Invaders of the Gulf

The lionfish, of the genus Pterois, is a venomous fish native to the Red Sea and the Indo-Pacific. Its spread throughout the Western Atlantic and the Gulf of Mexico over the past several decades has led some to describe the fish as “one of the most aggressively invasive species on the planet.”

Although their 18 venomous spines can deliver a painful sting, lionfish are not deadly, and many people enjoy eating its flaky meat. If stung by a lionfish, experts suggest washing the site with hot water to help disperse the venom.

Lionfish are reef fish, meaning that they require a three-dimensional structure to survive.

With an abnormally large mouth and a stomach that can expand up to 30 times its usual size, a lionfish can eat fish that are two-thirds its own body length. And despite being known for their voracious appetites, lionfish are particularly good at storing fat and can go months without eating at all.

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An adult lionfish in the Gulf of Mexico averages one and a half pounds and a length of about nine inches. Although usually white with red stripes, lionfish can change colors over time in order to blend in with the surrounding environment.

Exacerbating the invasion, lionfish have no natural predators, and because their spread has occurred so rapidly, native species are naïve to the invaders as potential prey and unaware of them as potential predators.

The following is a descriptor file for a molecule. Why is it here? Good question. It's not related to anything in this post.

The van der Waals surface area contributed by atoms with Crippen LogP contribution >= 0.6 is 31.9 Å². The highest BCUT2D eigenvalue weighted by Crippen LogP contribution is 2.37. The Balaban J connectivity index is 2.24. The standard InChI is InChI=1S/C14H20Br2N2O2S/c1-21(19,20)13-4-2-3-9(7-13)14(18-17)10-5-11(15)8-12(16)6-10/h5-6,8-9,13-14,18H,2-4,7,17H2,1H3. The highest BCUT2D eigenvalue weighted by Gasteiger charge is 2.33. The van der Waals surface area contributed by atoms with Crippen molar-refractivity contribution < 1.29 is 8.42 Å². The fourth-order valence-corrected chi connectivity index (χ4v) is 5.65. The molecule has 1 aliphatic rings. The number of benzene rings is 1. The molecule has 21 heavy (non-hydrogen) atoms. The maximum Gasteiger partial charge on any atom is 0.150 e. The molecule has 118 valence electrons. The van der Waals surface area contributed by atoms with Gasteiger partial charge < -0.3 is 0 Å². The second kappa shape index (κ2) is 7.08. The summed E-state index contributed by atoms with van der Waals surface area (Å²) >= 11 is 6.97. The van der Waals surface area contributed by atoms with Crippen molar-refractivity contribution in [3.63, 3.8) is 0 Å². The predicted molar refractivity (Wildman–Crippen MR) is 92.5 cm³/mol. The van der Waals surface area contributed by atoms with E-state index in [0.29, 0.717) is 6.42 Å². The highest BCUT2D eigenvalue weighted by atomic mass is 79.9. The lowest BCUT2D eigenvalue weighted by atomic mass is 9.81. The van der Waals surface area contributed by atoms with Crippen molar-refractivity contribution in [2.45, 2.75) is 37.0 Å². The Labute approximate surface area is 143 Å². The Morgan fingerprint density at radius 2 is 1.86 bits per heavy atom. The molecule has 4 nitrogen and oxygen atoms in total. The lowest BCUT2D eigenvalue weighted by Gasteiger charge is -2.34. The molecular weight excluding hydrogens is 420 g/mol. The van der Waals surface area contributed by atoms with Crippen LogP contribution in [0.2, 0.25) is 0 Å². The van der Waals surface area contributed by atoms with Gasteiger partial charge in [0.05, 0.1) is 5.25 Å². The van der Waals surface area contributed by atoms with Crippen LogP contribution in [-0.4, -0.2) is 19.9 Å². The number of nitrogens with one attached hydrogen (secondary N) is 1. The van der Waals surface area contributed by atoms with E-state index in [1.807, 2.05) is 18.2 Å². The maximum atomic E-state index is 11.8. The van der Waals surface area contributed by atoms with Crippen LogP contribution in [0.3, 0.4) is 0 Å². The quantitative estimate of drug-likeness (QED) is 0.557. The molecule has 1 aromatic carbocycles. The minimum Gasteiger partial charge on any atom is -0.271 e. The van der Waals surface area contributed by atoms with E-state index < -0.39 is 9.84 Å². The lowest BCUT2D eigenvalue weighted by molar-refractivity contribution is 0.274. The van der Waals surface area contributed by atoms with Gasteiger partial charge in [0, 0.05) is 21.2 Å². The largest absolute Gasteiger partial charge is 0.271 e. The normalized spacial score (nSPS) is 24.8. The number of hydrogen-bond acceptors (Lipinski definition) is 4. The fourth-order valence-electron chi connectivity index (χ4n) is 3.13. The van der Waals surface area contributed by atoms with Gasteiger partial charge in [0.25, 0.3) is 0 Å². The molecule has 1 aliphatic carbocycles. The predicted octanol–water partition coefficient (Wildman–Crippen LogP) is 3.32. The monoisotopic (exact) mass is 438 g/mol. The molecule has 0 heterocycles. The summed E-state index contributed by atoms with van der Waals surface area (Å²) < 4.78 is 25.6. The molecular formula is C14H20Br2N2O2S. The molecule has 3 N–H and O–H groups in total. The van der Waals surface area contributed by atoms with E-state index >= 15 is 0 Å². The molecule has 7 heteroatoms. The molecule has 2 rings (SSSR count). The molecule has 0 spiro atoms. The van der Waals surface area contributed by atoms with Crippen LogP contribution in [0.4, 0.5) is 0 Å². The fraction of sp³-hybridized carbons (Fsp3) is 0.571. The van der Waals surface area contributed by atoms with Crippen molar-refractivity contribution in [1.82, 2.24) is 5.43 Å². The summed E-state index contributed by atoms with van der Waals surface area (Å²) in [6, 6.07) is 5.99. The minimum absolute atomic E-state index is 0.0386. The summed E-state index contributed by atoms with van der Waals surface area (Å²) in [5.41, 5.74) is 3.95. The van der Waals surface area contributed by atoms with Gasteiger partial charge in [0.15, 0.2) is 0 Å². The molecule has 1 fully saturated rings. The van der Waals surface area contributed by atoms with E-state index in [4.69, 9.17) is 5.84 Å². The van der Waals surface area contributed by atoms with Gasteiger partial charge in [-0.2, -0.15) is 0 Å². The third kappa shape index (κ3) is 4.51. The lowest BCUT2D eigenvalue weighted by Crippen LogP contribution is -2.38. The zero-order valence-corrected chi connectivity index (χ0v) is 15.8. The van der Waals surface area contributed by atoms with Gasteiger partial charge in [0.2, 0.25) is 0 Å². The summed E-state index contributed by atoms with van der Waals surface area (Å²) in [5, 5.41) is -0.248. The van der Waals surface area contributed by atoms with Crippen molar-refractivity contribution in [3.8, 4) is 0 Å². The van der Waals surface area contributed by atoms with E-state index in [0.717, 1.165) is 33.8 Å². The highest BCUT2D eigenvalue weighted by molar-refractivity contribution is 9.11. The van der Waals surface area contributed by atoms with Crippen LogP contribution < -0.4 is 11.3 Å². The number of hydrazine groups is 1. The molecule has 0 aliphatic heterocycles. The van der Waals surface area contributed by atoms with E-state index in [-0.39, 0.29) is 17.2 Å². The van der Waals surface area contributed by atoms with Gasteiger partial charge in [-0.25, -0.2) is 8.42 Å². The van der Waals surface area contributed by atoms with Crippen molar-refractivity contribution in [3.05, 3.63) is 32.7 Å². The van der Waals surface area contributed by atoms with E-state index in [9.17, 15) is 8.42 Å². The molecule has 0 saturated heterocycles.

Tracking Lionfish

  • It’s believed that irresponsible aquarium owners introduced lionfish along the Atlantic Coast in the early 1980s. Within several years, an increase of lionfish was observed off the coasts of Florida and the Carolinas, but it wasn’t until 2010 that the fish were observed in the northern Gulf of Mexico.
  • Because of their tendency to outcompete native fish, lionfish have been described as one of the most dire threats facing Gulf fisheries. In some places, the hungry and aggressive fish have been found to reduce the net juvenile fish recruitment by 79 percent.
  • Lionfish are ambush hunters, meaning that they’re very unlikely to pursue a baited hook. Therefore, spearfishing has emerged as the most successful method of lionfish hunting. Since lionfish are unfamiliar with being hunted by the spear, a fisherman can rather easily clear an artificial reef of dozens of lionfish within minutes.
  • Unfortunately, despite culling by spearfishing, lionfish will continue to thrive in Gulf waters. First of all, they can live at depths that divers can’t access. Also, lionfish exhibit an astonishing rate of reproduction, capable of releasing 115, 000 eggs as often as every 2 to 3 days.
  • The NUISANCE group, an Alabama-based nonprofit organization, is working to promote lionfish as a delicious seafood option, and several Gulf Coast restaurants and grocers have hopped on the bandwagon. Lionfish meat is often described as flaky, tender and mild and can be prepared like any other variety of white fish. In fact, it’s a particularly healthy option as it’s low in saturated fats and high in heart-healthy Omega-3 fatty acids.

text by Breck pappas

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